Occasionally you’ll want to use the full browser width. For this, use .l-screen. You can also inset the element a little from the edge of the browser by using the inset variant.



The final layout is for marginalia, asides, and footnotes. It does not interrupt the normal flow of .l-body sized text except on mobile screen sizes.


Arbitrary (experimental)

In fact, you can write entire blocks of LaTeX using <latex-js>...</latex-js> tags. Below is an example:If you don't see anything, it means that your browser does not support Shadow DOM.

This document will show most of the supported features of \LaTeX.js. \section{Characters} It is possible to input any UTF-8 character either directly or by character code using one of the following: \begin{itemize} \item \texttt{\textbackslash symbol\{"00A9\}}: \symbol{"00A9} \item \verb|\char"A9|: \char"A9 \item \verb|^^A9 or ^^^^00A9|: ^^A9 or ^^^^00A9 \end{itemize} \bigskip \noindent Special characters, like those: \begin{center} \$ \& \% \# \_ \{ \} \~{} \^{} \textbackslash % \< \> \" % TODO cannot be typeset \end{center} % have to be escaped. More than 200 symbols are accessible through macros. For instance: 30\,\textcelsius{} is 86\,\textdegree{}F.

Note that you can easily interleave latex blocks with the standard markdown.

\section{Environments} \subsection{Lists: Itemize, Enumerate, and Description} The \texttt{itemize} environment is suitable for simple lists, the \texttt{enumerate} environment for enumerated lists, and the \texttt{description} environment for descriptions. \begin{enumerate} \item You can nest the list environments to your taste: \begin{itemize} \item But it might start to look silly. \item[-] With a dash. \end{itemize} \item Therefore remember: \label{remember} \begin{description} \item[Stupid] things will not become smart because they are in a list. \item[Smart] things, though, can be presented beautifully in a list. \end{description} \item Technical note: Viewing this in Chrome, however, will show too much vertical space at the end of a nested environment (see above). On top of that, margin collapsing for inline-block boxes is not allowed. Maybe using \texttt{dl} elements is too complicated for this and a simple nested \texttt{div} should be used instead. \end{enumerate} % Lists can be deeply nested: % \begin{itemize} \item list text, level one \begin{itemize} \item list text, level two \begin{itemize} \item list text, level three And a new paragraph can be started, too. \begin{itemize} \item list text, level four And a new paragraph can be started, too. This is the maximum level. \item list text, level four \end{itemize} \item list text, level three \end{itemize} \item list text, level two \end{itemize} \item list text, level one \item list text, level one \end{itemize} \section{Mathematical Formulae} Math is typeset using KaTeX. Inline math: $ f(x) = \int_{-\infty}^\infty \hat f(\xi)\,e^{2 \pi i \xi x} \, d\xi $ as well as display math is supported: $$ f(n) = \begin{cases} \frac{n}{2}, & \text{if } n\text{ is even} \\ 3n+1, & \text{if } n\text{ is odd} \end{cases} $$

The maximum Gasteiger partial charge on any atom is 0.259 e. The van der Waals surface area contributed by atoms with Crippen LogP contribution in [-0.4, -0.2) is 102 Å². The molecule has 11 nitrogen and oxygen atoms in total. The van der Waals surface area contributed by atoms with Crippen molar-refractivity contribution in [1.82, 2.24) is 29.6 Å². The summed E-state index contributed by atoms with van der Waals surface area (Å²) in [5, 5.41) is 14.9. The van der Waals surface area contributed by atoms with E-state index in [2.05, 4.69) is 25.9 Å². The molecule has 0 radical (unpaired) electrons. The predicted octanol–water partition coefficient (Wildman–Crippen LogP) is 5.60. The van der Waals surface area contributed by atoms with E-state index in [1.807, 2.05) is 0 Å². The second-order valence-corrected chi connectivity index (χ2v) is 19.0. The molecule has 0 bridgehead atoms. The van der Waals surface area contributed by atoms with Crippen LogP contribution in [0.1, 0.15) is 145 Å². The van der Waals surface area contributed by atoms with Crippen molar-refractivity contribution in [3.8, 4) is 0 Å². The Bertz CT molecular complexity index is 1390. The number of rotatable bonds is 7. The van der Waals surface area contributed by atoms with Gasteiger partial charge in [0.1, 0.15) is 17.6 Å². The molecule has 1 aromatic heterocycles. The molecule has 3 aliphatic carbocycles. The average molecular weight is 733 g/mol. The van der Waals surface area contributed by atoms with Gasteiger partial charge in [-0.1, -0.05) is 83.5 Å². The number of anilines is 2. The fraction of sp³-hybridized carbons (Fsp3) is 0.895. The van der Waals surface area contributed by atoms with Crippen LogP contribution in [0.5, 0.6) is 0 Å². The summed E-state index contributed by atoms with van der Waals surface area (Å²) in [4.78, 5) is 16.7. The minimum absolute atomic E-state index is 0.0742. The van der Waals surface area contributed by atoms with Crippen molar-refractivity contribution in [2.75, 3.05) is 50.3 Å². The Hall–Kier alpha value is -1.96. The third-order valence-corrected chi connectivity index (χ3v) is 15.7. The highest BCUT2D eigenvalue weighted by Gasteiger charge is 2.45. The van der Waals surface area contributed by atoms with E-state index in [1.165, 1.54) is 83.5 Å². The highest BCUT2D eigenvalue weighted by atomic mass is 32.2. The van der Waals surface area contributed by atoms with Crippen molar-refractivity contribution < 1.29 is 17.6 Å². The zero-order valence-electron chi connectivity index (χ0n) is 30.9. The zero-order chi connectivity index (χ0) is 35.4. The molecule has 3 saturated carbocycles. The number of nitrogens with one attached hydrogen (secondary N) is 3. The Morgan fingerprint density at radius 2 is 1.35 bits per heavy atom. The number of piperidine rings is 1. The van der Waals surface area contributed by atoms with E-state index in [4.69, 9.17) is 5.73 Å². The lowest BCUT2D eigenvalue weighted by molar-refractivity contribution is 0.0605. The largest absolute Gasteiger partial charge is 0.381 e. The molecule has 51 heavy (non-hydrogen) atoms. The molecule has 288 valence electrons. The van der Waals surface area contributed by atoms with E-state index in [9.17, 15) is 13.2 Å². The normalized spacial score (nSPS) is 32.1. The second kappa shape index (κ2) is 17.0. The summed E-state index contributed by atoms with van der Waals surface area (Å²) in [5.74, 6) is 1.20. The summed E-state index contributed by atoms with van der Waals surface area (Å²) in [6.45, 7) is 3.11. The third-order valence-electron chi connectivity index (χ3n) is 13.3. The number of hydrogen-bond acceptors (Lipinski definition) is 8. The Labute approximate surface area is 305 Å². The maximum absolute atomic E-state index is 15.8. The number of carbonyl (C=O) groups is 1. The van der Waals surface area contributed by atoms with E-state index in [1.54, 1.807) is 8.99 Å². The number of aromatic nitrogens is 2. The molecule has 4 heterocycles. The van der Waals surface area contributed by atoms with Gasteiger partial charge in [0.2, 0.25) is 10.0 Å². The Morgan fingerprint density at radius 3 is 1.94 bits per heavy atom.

Full blocks are supported through LaTeX JS library, which is still under development and supports only limited functionality (which is still pretty cool!) and does not allow fine-grained control of the layout, fonts, etc.

Note: We do not recommend using using LaTeX JS for writing lecture notes at this stage.


Finally, you can easily get a PDF or printed version of the notes by simply hitting ctrl+P (or ⌘+P on macOS).